Friday, April 10, 2009

Tommy Williams with the National Auctioneers Association #117

Bruce Norris is joined this week by past President and current Chairman of the Board for the National Auctioneers Association and co-founder of Williams and Williams Auctions, Tommy Williams.

Bruce starts the interview by asking what auction companies miss out on when they aren’t members of the National Auctioneers Association. Tommy says non members miss out of networking, best practices, and education which furthers their professional endeavors. April 18th is national auction day and Tommy would like auctioneers to make communities aware of the benefit that auctions bring to the community. Auctions have the huge benefit of establishing market value on a certain day for numerous products and assets. They also might highlight their charity work in the community through charity auctions. Tommy feels the media picks up too much negative information about auctions and doesn’t highlight all the positives.

Bruce says he read that auctions raise as much money for charities that is sold in real estate and Tommy says that is true. Tommy says auctioneers bring a very important piece of expertise to nonprofit organizations.

Bruce asks if Realtors view auctions as competitors or partners and Tommy thinks too many see auctions as competitors. Tommy says there is fear that auctions establish market value and sometimes people don’t want to really know that actual value. The real estate community wants to not take the hit. Bruce says he’s baulked at final bids before and most times he paid for not selling at that time. Tommy says all of us have been in that situation. Usually, the public will tell the truth and auctions are the best barometer for prices and it will also tell you where price trends are going.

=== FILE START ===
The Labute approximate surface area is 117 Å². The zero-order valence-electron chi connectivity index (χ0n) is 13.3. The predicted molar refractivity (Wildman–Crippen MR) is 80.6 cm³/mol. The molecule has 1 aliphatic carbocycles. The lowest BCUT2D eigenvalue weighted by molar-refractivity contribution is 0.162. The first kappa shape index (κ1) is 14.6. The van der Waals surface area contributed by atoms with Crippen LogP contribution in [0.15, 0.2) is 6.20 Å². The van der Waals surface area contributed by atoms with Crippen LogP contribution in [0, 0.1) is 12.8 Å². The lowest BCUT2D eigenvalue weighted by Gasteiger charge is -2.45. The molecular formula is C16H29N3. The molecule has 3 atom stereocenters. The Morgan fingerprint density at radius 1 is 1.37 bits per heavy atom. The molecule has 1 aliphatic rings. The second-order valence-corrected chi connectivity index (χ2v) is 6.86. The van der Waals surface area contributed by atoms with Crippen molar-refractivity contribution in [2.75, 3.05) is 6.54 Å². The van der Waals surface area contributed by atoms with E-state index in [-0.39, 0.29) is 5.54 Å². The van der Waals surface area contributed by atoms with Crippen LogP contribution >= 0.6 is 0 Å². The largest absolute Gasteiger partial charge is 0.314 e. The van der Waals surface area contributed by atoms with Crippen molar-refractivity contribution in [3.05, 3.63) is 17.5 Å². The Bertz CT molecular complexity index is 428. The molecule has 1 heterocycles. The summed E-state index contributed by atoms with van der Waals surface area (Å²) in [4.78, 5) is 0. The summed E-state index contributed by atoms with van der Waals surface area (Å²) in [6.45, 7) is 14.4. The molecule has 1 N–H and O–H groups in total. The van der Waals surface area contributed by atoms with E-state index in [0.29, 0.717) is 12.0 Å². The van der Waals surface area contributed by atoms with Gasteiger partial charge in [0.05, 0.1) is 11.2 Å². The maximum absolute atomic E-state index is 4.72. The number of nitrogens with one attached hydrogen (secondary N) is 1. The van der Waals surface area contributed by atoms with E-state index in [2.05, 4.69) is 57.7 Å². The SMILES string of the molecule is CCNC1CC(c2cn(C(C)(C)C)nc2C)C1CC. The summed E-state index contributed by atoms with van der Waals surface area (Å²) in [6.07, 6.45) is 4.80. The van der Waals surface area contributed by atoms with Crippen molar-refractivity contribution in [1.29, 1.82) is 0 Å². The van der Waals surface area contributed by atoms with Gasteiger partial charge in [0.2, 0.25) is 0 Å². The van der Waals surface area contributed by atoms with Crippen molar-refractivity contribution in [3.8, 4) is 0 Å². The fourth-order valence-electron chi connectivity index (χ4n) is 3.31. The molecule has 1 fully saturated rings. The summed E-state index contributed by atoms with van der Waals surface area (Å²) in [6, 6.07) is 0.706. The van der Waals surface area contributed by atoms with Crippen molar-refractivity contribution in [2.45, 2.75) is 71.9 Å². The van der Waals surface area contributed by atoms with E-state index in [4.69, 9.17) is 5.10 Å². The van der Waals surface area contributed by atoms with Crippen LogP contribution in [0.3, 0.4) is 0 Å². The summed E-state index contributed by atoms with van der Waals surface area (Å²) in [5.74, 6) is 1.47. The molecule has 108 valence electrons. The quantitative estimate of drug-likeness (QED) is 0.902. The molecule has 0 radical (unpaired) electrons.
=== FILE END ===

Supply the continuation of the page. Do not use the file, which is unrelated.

Bruce asks if women are getting more involved in auctions. Tommy says this is a growing trend as it used to be a male dominated field. Tommy says 20-30% of classes for auctions are now women.

Bruce asks about legislative issues that are affecting auctions in general. Tommy says that when legislation postpones the sale of assets it usually means there will be net price deterioration. Real estate is very fragile and unattended and vacant homes tend to lose value.

Bruce says Fannie Mae and Freddie Mac postponed auctions for their properties but in April have started back up. Doing this moratorium cost them money. Tommy says their unwillingness to accept market value has cost them millions. The more they postpone, the worse it will get.

Bruce says he read the auction magazine that in the last few years $270 billion worth of assets were sold. Tommy says this is not a record but getting close. There’s been steady growth in the total dollar sold at auction. 2008 saw prices for assets decline so volume went up but prices were down due to devaluation. So in volume, 2007 and 2008 were record setting years.

Bruce talks about trustee sales and how the lack of advertising doesn’t help the cause. Bruce asks if the National Auctioneers Association has any intent to try and get involved in the trustee sale process. Tommy says that was one of his main goals as President was to do away with the traditional foreclosure process. If the home was sold at the trustee sale to an end user it would save the mortgage holder at least $15,000 in transaction fees. This is not including price declines. This would be of huge benefit to the mortgage industry as a new loan with a new end user would immediately take the property.